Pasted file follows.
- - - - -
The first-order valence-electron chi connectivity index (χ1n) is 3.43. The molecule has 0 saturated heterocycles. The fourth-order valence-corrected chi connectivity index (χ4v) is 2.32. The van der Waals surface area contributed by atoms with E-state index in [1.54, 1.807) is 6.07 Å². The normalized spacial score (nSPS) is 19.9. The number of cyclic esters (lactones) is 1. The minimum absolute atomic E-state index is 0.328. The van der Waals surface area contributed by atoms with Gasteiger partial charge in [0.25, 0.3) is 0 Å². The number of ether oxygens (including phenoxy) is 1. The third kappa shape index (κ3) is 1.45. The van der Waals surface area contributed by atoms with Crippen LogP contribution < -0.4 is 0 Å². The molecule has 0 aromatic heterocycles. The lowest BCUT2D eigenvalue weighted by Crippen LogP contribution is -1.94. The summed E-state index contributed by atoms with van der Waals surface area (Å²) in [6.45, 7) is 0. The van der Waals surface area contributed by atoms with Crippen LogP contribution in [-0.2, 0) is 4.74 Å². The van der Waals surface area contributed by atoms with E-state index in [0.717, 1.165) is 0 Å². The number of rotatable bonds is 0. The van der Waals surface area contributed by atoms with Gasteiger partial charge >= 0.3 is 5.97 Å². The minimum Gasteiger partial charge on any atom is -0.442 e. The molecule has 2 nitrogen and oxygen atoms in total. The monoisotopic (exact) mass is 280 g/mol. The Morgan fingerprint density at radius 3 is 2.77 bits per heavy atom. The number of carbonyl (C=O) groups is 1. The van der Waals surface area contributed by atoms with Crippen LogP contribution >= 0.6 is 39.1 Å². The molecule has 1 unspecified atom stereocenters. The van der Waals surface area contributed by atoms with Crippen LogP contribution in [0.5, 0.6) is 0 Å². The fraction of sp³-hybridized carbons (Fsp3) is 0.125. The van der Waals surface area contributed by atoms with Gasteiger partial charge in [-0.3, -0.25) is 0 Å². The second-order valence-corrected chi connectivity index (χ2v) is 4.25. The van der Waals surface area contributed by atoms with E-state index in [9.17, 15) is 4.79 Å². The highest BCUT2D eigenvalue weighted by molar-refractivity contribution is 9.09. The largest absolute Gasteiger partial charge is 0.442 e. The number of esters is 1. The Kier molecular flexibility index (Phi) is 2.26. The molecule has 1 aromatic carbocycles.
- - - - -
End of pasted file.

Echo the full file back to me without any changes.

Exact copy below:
The first-order valence-electron chi connectivity index (χ1n) is 3.43. The molecule has 0 saturated heterocycles. The fourth-order valence-corrected chi connectivity index (χ4v) is 2.32. The van der Waals surface area contributed by atoms with E-state index in [1.54, 1.807) is 6.07 Å². The normalized spacial score (nSPS) is 19.9. The number of cyclic esters (lactones) is 1. The minimum absolute atomic E-state index is 0.328. The van der Waals surface area contributed by atoms with Gasteiger partial charge in [0.25, 0.3) is 0 Å². The number of ether oxygens (including phenoxy) is 1. The third kappa shape index (κ3) is 1.45. The van der Waals surface area contributed by atoms with Crippen LogP contribution < -0.4 is 0 Å². The molecule has 0 aromatic heterocycles. The lowest BCUT2D eigenvalue weighted by Crippen LogP contribution is -1.94. The summed E-state index contributed by atoms with van der Waals surface area (Å²) in [6.45, 7) is 0. The van der Waals surface area contributed by atoms with Crippen LogP contribution in [-0.2, 0) is 4.74 Å². The van der Waals surface area contributed by atoms with E-state index in [0.717, 1.165) is 0 Å². The number of rotatable bonds is 0. The van der Waals surface area contributed by atoms with Gasteiger partial charge >= 0.3 is 5.97 Å². The minimum Gasteiger partial charge on any atom is -0.442 e. The molecule has 2 nitrogen and oxygen atoms in total. The monoisotopic (exact) mass is 280 g/mol. The Morgan fingerprint density at radius 3 is 2.77 bits per heavy atom. The number of carbonyl (C=O) groups is 1. The van der Waals surface area contributed by atoms with Crippen LogP contribution >= 0.6 is 39.1 Å². The molecule has 1 unspecified atom stereocenters. The van der Waals surface area contributed by atoms with Crippen LogP contribution in [0.5, 0.6) is 0 Å². The fraction of sp³-hybridized carbons (Fsp3) is 0.125. The van der Waals surface area contributed by atoms with Gasteiger partial charge in [-0.3, -0.25) is 0 Å². The second-order valence-corrected chi connectivity index (χ2v) is 4.25. The van der Waals surface area contributed by atoms with E-state index in [9.17, 15) is 4.79 Å². The highest BCUT2D eigenvalue weighted by molar-refractivity contribution is 9.09. The largest absolute Gasteiger partial charge is 0.442 e. The number of esters is 1. The Kier molecular flexibility index (Phi) is 2.26. The molecule has 1 aromatic carbocycles.